Monday, January 31, 2011

Fighting for the Family

Dear Friends,


Stuart and I have been married 52 years.  What a gift!  All these years to love and serve the Lord, each other, our family, and the family of God!  We thank God for half a century of such privilege.

I wrote a book 29 years ago called “Fight for the Family.”  Using the analogy of Nehemiah building the walls of Jerusalem, I began by explaining that the wall had fallen down around the Christian family in the 1980s as surely as it had fallen down around the family of God – the remnant of Israel that remained in Jerusalem.

Nehemiah, who was a slave, obtained permission from the King to return to Jerusalem and rebuild its walls.  He began the rebuilding process by going out at night and surveying the damage.  He circumvented the walls around the city.  He then gathered the leaders and addressed them.  Read his words of encouragement to the remnant…to the Israelites who were willing to do the hard work necessary to rebuild their homes:

“After I looked things over, I stood up and said to the nobles, the officials and the rest of the people, ‘Don’t be afraid of them (the opposition).  Remember the Lord, who is great and awesome, and fight for your brothers, your sons and your daughters, your wives and your homes’” (Neh. 4:14, NIV).

In other words, fight for your families!

The Christian concept of the family is under incredible attack.  The walls have fallen down and all that remains of many homes – even those built on Christian foundations – are heaps of rubble.  Today, as soon as anyone who cares about the family bends down to pick up a brick and begin the repairs, the opposition appears, just as it happened in Nehemiah’s day.

As I was writing this book, I quoted Nathan Ackerman, a psychiatrist, who said pessimistically:  “I am a psychiatrist who has devoted a lifetime to studying emotional problems of family living.  I have pioneered in the field of family therapy.  From where I sit, the picture of marriage and family in present day society is a gloomy one.  Family life seems to be cracking at the seams and an EFFECTIVE MORTAR is nowhere available.”  This was penned 50 years ago!

I want to tell you there is an effective mortar!

It’s called love…the love of God that we can experience and enjoy in our hearts when we invite Jesus Christ to invade our loveless lives and live within.

Stuart and I can bear witness to the fact that as we have allowed His love to control our lives AND BECAUSE OF HIS endless patience with us, we have increasingly learned how to be patient, kind, and unselfish.  (All virtues we both lack!)  But then for this we have Jesus!  The Scriptures say that “God’s love is shed abroad in our hearts by the Holy Spirit.”  We run out of our own human love.  But we never run out of God!

In 1 Corinthians 13, the apostle Paul describes agape love – love God style.  Love is patient, and patience is longsuffering.  We don’t suffer well or long.  But God is longsuffering and we have that power available to us when the Spirit of God indwells our lives.  Kindness is doing good to the other person while waiting out a difficult spell in a marriage.  Love is kind and waits well.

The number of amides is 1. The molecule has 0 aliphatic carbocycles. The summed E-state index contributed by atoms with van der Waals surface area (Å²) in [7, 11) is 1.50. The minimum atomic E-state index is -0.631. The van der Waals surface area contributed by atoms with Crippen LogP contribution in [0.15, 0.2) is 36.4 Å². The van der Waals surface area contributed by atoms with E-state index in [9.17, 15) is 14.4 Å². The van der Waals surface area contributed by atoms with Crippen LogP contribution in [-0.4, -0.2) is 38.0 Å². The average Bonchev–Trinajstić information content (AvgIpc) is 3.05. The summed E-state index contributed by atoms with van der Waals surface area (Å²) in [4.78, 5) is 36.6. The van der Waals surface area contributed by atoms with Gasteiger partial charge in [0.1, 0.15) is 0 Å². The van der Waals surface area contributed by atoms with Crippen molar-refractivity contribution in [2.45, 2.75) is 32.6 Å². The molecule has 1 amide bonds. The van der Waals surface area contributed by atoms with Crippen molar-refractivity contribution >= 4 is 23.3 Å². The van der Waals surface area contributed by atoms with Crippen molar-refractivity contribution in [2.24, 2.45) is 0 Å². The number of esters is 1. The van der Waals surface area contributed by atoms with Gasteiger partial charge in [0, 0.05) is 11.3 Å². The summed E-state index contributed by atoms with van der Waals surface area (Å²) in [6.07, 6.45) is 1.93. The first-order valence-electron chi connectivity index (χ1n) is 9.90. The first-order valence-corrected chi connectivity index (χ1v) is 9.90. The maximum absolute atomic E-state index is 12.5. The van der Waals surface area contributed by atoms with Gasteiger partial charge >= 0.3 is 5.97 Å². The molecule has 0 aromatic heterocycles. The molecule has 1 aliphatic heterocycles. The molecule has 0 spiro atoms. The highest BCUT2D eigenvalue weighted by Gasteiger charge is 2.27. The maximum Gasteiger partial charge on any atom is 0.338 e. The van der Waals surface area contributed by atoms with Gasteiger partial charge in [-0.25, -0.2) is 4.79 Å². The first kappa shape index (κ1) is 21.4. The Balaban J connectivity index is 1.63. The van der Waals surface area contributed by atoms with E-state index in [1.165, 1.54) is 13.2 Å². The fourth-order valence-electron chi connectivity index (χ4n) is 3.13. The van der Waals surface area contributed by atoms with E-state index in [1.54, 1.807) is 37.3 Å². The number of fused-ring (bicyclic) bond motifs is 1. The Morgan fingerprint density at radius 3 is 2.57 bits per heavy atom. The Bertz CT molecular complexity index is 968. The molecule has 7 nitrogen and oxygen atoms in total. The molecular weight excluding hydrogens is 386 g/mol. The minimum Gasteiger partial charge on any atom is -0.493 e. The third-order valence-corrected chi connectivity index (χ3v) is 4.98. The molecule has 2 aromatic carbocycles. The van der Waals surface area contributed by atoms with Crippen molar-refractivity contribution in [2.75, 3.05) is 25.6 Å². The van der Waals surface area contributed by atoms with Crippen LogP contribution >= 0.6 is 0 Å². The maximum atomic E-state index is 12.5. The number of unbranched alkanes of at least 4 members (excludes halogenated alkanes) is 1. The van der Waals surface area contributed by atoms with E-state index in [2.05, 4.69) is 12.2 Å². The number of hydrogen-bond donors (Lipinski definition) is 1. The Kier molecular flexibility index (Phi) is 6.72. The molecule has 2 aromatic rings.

We are still learning how to do love’s hardest work – that of forgiveness.  Ruth Bell Graham used to say that “marriage is made up of two good forgivers.”  We have learned to try and be the first to say “sorry” and to encourage and support one another.  We believe that selfishness destroys marriages and that only the transforming power of Jesus can help thoroughly selfish people (like us) to love anyone else!

Love doesn’t covet, says Paul.  It doesn’t want things that other people have like bigger houses, cars, clothes.  Love is content with the things it has and isn’t always wanting, wanting, wanting what it doesn’t have.  The content in contentment is found in Christ!  Coveting material things that others possess can cause tension and problems in a marriage.  I have found that the better I know God, the more I am content with whatever things I have or don’t have!

Love never fails, Paul tells us.  It doesn’t mean that love never fails to get a response.  Sadly, we know that isn’t true.  It means love never fails to go on loving, whether it gets a response or not!  What an incredible 52 years we have had as we have partnered together and God has kept our marriage firm with His wonderful mortar of love.

Even though for years we have actually lived apart for the sake of the Gospel (in fact I seem to have lived my life always missing someone!), our love has deepened and grown and the mortar has held!

So in Nehemiah’s words, “don’t give up.”  Do what he did.  Take a trip around the walls of your marriage and when you see the cracks and danger signs, get to work and fight for yourselves, your brothers, your sons and your daughters, your wives and your homes.  Fight for your family!

Yours in His love,

Jill Briscoe
Executive Editor


3 comments:

  1. Excellent post. If we aren't fighting FOR our family, it will naturally fall apart. But it is worth fighting for! And this fight is fought on our knees.

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  2. A very timely reminder that we need to be intentional about prayer in our relationships. Giving thanks to God for each other once a day seems to be such a small thing and yet, it's the essential place to start. Family is to be a place of refuge and safety from the enemy. We take the protection of the Lord for granted in North American families. Thanks for the reminder to check for cracks!

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  3. Our family is definately feeling that battle. We need the Lord's shelter especially now!

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